A couple weeks ago when I was driving back to The Basilica I heard a news report on coloring books for adults. While I was listening to it, I flashed on the memory of an experience I had many years ago. I was visiting my brother and sister-in-law—and trying to be a good uncle—I spent some time playing with my niece and two nephews (all of whom are now adults). At one point the younger of my two nephews was attempting to color a picture. I say “attempting” because while he was using a variety of different crayons to color the picture, his efforts at staying inside the lines were being met with only marginal success. I commented on this and suggested that he try harder to stay inside the lines. His reply was a masterpiece of childhood simplicity. He looked at me and said: “That’s okay; I’m not sure what it’s going to be yet.” Silly me, I thought the picture was determined by the pre-drawn lines. My nephew, on the other hand, had a slightly broader vision. For him, the picture was whatever it turned out to be. He wasn’t limited by any preconceived ideas or pre-drawn lines. For him, the end result—what it looked like when he was finished—was what really mattered.
What stayed with me about this experience was that I think I often approach life the same way I approach coloring. I think I see the whole picture, but in reality my perception is limited and I see only what I want to see. In my mind the lines have already been drawn and all that is left is for me to try to stay within them. More often than I care to admit, I think I see the full and complete picture, only to discover later that there was more to be seen just outside my preconceived lines. In a nutshell, I often miss the big picture and instead see only a limited/reduced version.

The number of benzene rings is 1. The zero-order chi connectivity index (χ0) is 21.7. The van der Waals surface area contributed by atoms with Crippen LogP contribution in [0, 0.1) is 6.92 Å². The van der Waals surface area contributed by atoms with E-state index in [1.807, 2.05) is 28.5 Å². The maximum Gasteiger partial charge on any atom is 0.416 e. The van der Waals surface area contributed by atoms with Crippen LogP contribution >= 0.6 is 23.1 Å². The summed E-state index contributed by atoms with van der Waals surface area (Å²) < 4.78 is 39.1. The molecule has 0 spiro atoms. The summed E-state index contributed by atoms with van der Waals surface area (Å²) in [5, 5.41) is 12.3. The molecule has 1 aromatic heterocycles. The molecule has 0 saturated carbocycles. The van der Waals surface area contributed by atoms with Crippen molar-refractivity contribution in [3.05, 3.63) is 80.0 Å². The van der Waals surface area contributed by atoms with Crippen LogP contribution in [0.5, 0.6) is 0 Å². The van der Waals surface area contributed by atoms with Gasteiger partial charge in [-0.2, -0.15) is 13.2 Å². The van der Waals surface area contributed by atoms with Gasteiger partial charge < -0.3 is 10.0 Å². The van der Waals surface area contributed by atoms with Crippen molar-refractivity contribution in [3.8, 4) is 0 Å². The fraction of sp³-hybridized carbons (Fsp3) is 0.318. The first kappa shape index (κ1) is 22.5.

I think the above is particularly true with God. I have discovered that more often than not, God draws “outside the lines” in my life. God sees a bigger picture than I do, and am often surprised (actually, more often amazed) when I finally get enough perspective to see that bigger picture. There are times when I have faced adversity or distress only to discover later that it was the source of great blessing and grace. On the other hand, there have been times when something I initially thought was a blessing, turned out not to be the blessing I thought it was.
It is indeed fortunate for us that God is not limited by our pre-drawn lines or our pre-conceived ideas. God sees a bigger picture. Often times, God draws outside the lines of our picture to make a picture of God’s own design. In this new year perhaps one of our resolutions could be that we strive to be open to the picture of ourselves, our lives, and our community that God has in mind. And may our prayer be that we might be open to God’s grace, that the picture God has in mind for us might become a reality.